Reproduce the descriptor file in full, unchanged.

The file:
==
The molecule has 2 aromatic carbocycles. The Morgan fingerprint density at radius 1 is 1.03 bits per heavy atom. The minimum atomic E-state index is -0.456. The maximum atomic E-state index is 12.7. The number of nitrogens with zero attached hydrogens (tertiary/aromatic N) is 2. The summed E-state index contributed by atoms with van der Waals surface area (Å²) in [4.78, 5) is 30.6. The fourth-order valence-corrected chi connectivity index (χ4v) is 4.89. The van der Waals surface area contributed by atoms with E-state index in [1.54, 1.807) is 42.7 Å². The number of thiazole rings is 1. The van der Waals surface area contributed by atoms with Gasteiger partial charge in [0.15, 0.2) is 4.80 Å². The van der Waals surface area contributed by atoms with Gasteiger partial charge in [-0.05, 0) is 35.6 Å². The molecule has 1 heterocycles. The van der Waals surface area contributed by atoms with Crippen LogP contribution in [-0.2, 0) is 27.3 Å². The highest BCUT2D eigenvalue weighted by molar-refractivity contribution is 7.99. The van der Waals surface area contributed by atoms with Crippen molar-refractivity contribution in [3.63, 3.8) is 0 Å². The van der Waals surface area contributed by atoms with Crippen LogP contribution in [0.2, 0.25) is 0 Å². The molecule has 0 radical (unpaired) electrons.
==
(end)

The molecule has 2 aromatic carbocycles. The Morgan fingerprint density at radius 1 is 1.03 bits per heavy atom. The minimum atomic E-state index is -0.456. The maximum atomic E-state index is 12.7. The number of nitrogens with zero attached hydrogens (tertiary/aromatic N) is 2. The summed E-state index contributed by atoms with van der Waals surface area (Å²) in [4.78, 5) is 30.6. The fourth-order valence-corrected chi connectivity index (χ4v) is 4.89. The van der Waals surface area contributed by atoms with E-state index in [1.54, 1.807) is 42.7 Å². The number of thiazole rings is 1. The van der Waals surface area contributed by atoms with Gasteiger partial charge in [0.15, 0.2) is 4.80 Å². The van der Waals surface area contributed by atoms with Gasteiger partial charge in [-0.05, 0) is 35.6 Å². The molecule has 1 heterocycles. The van der Waals surface area contributed by atoms with Crippen LogP contribution in [-0.2, 0) is 27.3 Å². The highest BCUT2D eigenvalue weighted by molar-refractivity contribution is 7.99. The van der Waals surface area contributed by atoms with Crippen molar-refractivity contribution in [3.63, 3.8) is 0 Å². The van der Waals surface area contributed by atoms with Crippen LogP contribution in [0.2, 0.25) is 0 Å². The molecule has 0 radical (unpaired) electrons.